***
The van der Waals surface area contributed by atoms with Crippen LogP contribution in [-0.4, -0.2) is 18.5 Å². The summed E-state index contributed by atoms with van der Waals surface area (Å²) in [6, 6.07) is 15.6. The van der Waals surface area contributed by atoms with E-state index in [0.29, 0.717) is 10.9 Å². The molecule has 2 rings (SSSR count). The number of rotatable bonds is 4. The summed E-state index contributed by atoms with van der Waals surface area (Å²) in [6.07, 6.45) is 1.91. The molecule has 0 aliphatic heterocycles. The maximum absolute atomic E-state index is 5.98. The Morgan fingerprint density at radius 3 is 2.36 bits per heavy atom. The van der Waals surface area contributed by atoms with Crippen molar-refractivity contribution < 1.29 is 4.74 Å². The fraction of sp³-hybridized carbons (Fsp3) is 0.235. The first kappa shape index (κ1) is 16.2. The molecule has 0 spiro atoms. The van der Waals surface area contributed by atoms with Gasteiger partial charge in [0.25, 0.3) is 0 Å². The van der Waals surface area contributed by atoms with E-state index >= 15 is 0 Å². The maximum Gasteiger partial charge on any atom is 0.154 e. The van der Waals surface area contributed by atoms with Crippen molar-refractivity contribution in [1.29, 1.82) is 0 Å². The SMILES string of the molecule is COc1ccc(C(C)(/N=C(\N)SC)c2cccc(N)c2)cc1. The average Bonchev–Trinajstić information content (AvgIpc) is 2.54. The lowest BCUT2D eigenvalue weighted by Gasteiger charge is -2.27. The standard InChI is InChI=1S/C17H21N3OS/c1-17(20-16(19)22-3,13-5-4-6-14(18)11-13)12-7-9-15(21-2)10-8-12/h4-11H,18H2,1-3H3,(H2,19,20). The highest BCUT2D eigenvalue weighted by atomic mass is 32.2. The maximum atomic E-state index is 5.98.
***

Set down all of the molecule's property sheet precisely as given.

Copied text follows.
The van der Waals surface area contributed by atoms with Crippen LogP contribution in [-0.4, -0.2) is 18.5 Å². The summed E-state index contributed by atoms with van der Waals surface area (Å²) in [6, 6.07) is 15.6. The van der Waals surface area contributed by atoms with E-state index in [0.29, 0.717) is 10.9 Å². The molecule has 2 rings (SSSR count). The number of rotatable bonds is 4. The summed E-state index contributed by atoms with van der Waals surface area (Å²) in [6.07, 6.45) is 1.91. The molecule has 0 aliphatic heterocycles. The maximum absolute atomic E-state index is 5.98. The Morgan fingerprint density at radius 3 is 2.36 bits per heavy atom. The van der Waals surface area contributed by atoms with Crippen molar-refractivity contribution < 1.29 is 4.74 Å². The fraction of sp³-hybridized carbons (Fsp3) is 0.235. The first kappa shape index (κ1) is 16.2. The molecule has 0 spiro atoms. The van der Waals surface area contributed by atoms with Gasteiger partial charge in [0.25, 0.3) is 0 Å². The van der Waals surface area contributed by atoms with E-state index >= 15 is 0 Å². The maximum Gasteiger partial charge on any atom is 0.154 e. The van der Waals surface area contributed by atoms with Crippen molar-refractivity contribution in [1.29, 1.82) is 0 Å². The SMILES string of the molecule is COc1ccc(C(C)(/N=C(\N)SC)c2cccc(N)c2)cc1. The average Bonchev–Trinajstić information content (AvgIpc) is 2.54. The lowest BCUT2D eigenvalue weighted by Gasteiger charge is -2.27. The standard InChI is InChI=1S/C17H21N3OS/c1-17(20-16(19)22-3,13-5-4-6-14(18)11-13)12-7-9-15(21-2)10-8-12/h4-11H,18H2,1-3H3,(H2,19,20). The highest BCUT2D eigenvalue weighted by atomic mass is 32.2. The maximum atomic E-state index is 5.98.